Implications of climate mitigation by ocean-based negative emission technologies need sound field-based evaluation before application, but also some model-based approximation of how useful they might be. For this effort the CO2 reduction model inter-comparison (CDRMIP) has been established with defined protocols on which scenarios should be tested with both state-of-the-art climate models, but also with simpler model for an approximation of long-term effects. I here analyze ocean alkalinization in a high CO2 world (emission scenario SSP5-85-EXT++ and CDR-ocean-alk within CDRMIP) for the next millennia using the carbon cycle model BICYCLE, whose long-term feedbacks will be calculated for the next 1 million years. The applied model has recently been extended by a process-based sediment module, now being able to also handle solid Earth processes, such as volcanic CO2 outgassing, continental weathering and deep ocean CaCO3 accumulation and dissolution. In the applied negative emission experiment 0.14 Pmol/yr of alkalinity — comparable to the dissolution of 5 Pg of olivine per year — is entering the surface ocean starting in year 2020 for either 50 years or until full neutralization of the anthropogenic emissions is achieved. I find that the cumulative emissions of 6740 PgC emitted until year 2350 19 lead to a peak atmospheric CO2 concentration of nearly 2400 ppm in year 2326, which is reduced by only 200 ppm by the alkalinization experiment. Atmospheric CO2 is brought down to 400 or 300 ppm after 2730 or 3480 years of alkalinization, respectively. Such low CO2 concentrations are reached without ocean alkalinization only after several tens of thousands of years, when the feedbacks from weathering and sediments bring the part of the anthropogenic emissions that stays in the atmosphere (the so-called airborne fraction) below 10%. Although the applied model is very simple, it is in its global response to emissions comparable to more complex models. I analytically explain why in the simulation results a linear relationship in the transient climate response to cumulative emissions (TCRE) is found for low emissions (similarly as for more complex climate models), which evolves for high emissions to a non-linear relation.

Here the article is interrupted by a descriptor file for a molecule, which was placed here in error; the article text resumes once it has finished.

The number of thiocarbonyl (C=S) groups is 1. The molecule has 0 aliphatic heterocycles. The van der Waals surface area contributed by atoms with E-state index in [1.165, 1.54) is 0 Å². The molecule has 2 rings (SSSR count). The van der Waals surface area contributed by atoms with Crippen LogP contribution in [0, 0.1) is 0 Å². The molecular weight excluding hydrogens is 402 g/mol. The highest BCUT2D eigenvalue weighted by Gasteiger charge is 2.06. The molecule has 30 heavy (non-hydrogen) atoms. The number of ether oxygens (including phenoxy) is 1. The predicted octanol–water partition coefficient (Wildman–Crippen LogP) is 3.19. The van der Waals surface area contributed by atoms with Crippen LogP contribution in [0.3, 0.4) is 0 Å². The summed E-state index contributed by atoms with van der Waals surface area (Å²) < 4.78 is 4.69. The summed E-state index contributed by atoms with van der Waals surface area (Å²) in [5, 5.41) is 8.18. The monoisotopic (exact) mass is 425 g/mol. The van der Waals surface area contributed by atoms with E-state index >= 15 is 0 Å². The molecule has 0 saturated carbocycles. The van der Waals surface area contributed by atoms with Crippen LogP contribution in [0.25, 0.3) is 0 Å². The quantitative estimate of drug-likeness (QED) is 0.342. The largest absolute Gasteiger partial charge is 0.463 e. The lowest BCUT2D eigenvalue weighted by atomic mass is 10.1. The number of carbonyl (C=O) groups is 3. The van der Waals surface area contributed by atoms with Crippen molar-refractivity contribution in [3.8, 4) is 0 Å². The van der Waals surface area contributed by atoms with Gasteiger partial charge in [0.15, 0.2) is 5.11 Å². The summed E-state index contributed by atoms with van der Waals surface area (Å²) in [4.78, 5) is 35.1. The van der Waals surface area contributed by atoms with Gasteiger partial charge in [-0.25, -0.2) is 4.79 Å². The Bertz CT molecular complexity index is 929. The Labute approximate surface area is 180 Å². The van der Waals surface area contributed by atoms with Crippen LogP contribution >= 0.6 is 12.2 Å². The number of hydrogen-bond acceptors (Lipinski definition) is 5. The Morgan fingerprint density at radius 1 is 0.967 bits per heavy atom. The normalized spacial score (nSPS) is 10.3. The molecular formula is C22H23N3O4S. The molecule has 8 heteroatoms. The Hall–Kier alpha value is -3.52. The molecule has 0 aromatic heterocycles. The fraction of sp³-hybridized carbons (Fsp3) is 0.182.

Köhler, Peter (in review): Anthropogenic CO2 of high emission scenario compensated after 3500 years of ocean alkalinization with an annually constant dissolution of 5 Pg of olivine. Frontiers in Climate
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